Reviews provided by Syndetics
Library Journal Review
This is an academic history of the establishment of big-time football within the university, covering the period from the 1820s to the 1930s. From the growth of physical culture through the 19th century, Ingrassia (history, visiting, Middle Tennessee State Univ.) traces the evolution of the concept of manliness from one of self-discipline to that of force and victory well exemplified on the gridiron. He observes that football evolved within the academic world at the same time that large American universities were making a push to stress research over teaching, and he writes that the popularity of the game was seen as a way to sell the ivory tower to the general population. However, many other academics saw the emphasis on lowbrow football as corrupting the mission of the university. That debate continues today, but Ingrassia maintains that the permanence of the game within academia, as circus or sideshow, was firmly established with the advance of professional coaches and the construction of concrete stadiums in the early 20th century. He also addresses the progressive era, militarism, sexism, racism, and the effects of the newer disciplines of psychology and social sciences in regard to this topic. VERDICT Although thoroughly researched, this book makes for very dry reading, which will limit its audience to specialists.-John Maxymuk, Rutgers Univ. Lib., Camden, NJ (c) Copyright 2012. Library Journals LLC, a wholly owned subsidiary of Media Source, Inc. No redistribution permitted.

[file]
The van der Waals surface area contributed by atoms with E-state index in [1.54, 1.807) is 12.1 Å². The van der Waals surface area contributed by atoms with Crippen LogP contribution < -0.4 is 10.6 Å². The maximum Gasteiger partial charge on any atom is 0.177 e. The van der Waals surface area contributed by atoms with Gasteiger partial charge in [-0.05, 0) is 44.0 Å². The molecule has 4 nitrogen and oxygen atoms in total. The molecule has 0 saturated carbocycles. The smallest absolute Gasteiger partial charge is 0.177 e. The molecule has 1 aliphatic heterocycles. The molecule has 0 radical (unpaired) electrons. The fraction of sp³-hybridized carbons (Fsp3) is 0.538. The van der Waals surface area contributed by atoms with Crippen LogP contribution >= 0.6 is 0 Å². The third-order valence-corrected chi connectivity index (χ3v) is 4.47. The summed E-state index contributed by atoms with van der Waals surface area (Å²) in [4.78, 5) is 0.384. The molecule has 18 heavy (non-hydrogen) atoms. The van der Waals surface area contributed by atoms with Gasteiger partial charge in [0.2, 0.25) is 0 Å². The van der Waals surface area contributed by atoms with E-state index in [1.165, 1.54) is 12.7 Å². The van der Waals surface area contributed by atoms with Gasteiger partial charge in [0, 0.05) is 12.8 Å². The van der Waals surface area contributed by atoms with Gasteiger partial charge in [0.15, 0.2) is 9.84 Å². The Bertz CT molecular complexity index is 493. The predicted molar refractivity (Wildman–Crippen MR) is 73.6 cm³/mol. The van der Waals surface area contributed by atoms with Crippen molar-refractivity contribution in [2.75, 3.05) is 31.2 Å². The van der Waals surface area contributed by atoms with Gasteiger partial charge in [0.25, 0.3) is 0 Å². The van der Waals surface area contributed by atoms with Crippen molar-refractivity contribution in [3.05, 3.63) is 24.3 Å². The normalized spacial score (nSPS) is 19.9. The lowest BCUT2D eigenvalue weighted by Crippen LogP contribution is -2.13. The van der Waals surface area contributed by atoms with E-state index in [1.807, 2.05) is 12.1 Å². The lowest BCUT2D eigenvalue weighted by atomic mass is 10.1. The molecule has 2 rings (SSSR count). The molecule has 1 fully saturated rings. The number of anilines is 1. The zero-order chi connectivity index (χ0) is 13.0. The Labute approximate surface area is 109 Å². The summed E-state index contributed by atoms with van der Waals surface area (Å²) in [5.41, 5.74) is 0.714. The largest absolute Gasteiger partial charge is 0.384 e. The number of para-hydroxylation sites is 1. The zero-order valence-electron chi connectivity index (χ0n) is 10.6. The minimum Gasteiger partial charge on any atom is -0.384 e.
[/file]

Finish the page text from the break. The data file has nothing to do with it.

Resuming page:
Ingrassia (history, Middle Tennessee State Univ.) offers a fresh perspective on the origins of big-time college football. Other scholars have produced works on the same subject, for example, Ronald Smith in Sports and Freedom: The Rise of Big-Time College Athletics (CH, Apr'89, 26-4533) and Robin Lester in Stagg's University: The Rise, Decline, and Fall of Big-Time Football at Chicago (CH, Feb'96, 33-3385). Ingrassia's book stands apart because of its focus on the role of faculty in the development of big-time college football. As he persuasively argues, faculty in the late-19th and early-20th centuries "institutionalized athletics" and played a key role in giving athletics a "permanent place on college campuses." He credits social scientists with providing a theoretical framework used to justify both the existence of intercollegiate football programs and efforts to reform them. Ingrassia links the construction of football stadiums and the proliferation of formal academic departments devoted to athletics to the academic justifications for football programs. His study ends in the post-WW I era, a time when faculty attitudes toward athletics soured, yet faculty largely lacked the power to eliminate big-time programs from their campuses. Ingrassia's intriguing, insightful book makes an important contribution to the literature on intercollegiate athletics. Summing Up: Highly recommended. Lower-division undergraduates through faculty; professionals; general readers. C. M. Smith Cabrini College